working = false;
        closesocket(ConnectSocket);
        WSACleanup();
        return 1;
    }

    return 0;
}

Every time the program runs the send function returns -1 for every tracker. If I call the WSAGetLastError() function it returns 10093. The msdn definition for this error is:

Successful WSAStartup not yet performed. Either the application has not called WSAStartup or WSAStartup failed. The application may be accessing a socket that the current active task does not own (that is, trying to share a socket between tasks), or WSACleanup has been called too many times.

I can't see that WSACleanup has been called too many times so I can only assume that the socket is not owned by the current active task (no idea what that means), can anyone see the problem?

Heres some of the code for the main program (which I have described above):

//Store tracker URL's in vector
vector<trackerSocket> trackers;
trackerSocket *temptracker = new trackerSocket();
iResult = temptracker->trackerInitialize(announce);
if(iResult == 0){
    trackers.push_back(*temptracker);
}
if(announcelist != NULL){
    i = 0;
    while(announcelist[i]){
        if(strcmp(announcelist[i]->val.l[0]->val.s, announce.c_str()) != 0){
            temptracker = new trackerSocket();
            iResult = temptracker->trackerInitialize(announcelist[i]->val.l[0]->val.s);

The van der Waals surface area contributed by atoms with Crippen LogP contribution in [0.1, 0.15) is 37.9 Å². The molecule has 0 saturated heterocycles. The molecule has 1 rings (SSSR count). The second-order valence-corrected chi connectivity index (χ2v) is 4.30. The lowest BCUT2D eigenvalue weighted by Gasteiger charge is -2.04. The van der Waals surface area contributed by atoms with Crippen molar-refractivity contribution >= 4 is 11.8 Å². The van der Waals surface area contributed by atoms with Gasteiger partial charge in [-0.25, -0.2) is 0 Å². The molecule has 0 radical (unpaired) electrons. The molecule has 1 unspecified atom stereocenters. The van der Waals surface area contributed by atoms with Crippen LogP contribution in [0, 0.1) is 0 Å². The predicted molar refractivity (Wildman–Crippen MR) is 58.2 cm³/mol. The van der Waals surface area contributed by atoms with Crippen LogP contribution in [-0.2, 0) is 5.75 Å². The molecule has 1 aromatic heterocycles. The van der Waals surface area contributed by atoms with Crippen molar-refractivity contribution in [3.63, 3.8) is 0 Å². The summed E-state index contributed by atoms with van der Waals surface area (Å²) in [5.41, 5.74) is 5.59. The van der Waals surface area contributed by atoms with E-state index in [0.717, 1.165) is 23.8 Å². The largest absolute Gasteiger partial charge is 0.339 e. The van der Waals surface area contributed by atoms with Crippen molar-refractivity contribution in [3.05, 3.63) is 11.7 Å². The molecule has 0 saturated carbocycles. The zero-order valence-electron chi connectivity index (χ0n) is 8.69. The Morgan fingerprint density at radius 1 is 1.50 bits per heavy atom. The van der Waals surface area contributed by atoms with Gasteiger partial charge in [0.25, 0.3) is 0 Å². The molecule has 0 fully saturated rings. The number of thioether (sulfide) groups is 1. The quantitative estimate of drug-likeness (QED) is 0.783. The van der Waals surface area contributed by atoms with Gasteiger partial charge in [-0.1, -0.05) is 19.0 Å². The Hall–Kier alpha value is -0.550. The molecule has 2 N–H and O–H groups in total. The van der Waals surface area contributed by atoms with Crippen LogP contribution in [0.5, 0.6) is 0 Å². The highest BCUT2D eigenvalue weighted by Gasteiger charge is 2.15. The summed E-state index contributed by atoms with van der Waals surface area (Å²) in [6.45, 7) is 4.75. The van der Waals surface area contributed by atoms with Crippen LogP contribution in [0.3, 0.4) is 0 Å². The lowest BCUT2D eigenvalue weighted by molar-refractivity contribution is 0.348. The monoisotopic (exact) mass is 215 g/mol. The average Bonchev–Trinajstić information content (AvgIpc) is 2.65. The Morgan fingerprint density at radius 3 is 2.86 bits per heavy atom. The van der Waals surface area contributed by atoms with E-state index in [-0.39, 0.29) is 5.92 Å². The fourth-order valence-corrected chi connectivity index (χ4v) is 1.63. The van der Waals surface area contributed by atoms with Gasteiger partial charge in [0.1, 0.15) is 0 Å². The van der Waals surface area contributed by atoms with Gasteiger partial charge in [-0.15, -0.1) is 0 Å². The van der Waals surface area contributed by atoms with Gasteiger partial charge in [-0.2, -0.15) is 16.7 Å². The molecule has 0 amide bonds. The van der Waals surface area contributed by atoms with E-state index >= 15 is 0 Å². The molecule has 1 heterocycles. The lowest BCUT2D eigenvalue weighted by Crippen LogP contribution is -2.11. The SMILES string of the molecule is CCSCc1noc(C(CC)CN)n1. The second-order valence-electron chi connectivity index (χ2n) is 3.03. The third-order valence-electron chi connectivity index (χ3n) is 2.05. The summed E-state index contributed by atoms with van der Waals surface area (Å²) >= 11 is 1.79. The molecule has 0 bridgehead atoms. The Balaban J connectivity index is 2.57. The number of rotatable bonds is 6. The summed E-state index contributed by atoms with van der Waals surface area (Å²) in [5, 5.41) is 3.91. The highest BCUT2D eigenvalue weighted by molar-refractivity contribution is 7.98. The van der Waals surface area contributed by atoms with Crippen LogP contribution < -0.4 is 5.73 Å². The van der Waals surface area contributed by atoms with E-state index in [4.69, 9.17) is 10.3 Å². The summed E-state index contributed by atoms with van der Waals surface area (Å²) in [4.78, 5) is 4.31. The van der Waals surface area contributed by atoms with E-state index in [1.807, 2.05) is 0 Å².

if(iResult == 0){
                trackers.push_back(*temptracker);
            }
        }
        i++;
    }
}

//Check that at least one of the tracker URL's was valid
if(trackers.size() == 0){
    printf("None of the tracker URL's provided were valid.\n");
    return 1;
}

//Generate some required values
string peerid = genPeerID();
string peerport = "12345";
int uploaded = 0;
int downloaded = 0;

//Work out how many bytes are left to download
int left = 0;
if(singlefile){
    left = length;
} else {
    for(i = 0; i < filesinfo.size(); i++){
        left += filesinfo[i].length;
    }
}

//Send GET Request to tracker
i = 0;
ostringstream os;
string getParams;
string response;
os << "info_hash=" << infohash << "&peer_id=" << peerid << "&port=" << peerport <<
    "&uploaded=" << uploaded << "&downloaded=" << downloaded << "&event=started";

getParams = os.str();
do{     
    iResult = trackers[i].trackerSend(getParams);
    if(iResult != 0){
        printf("trackerSend %d failed: %d\n", i, iResult);
        i++;
        continue;
    }
} while(i < trackers.size());
share|improve this question
    
Is there any way you can condense your question to be about 1/4 of it's current length? The way it is right now it seems to have too much information (I got tired reading through it...) –  YePhIcK Jul 25 '12 at 12:06
    
I thought someone might say that :( Unfortunately I'm not sure where the bug in the program lies so I have to include all the code I think might contain it, I did my best to include what I thought was the most relevant code. –  B4Z Jul 25 '12 at 12:30
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2 Answers

From your code you shouldn't call WSACleanup on the send, if one tracker fails to send you will decrease the internal counter and if it reaches 0 the system will require a new WSAStartup that you aren't calling...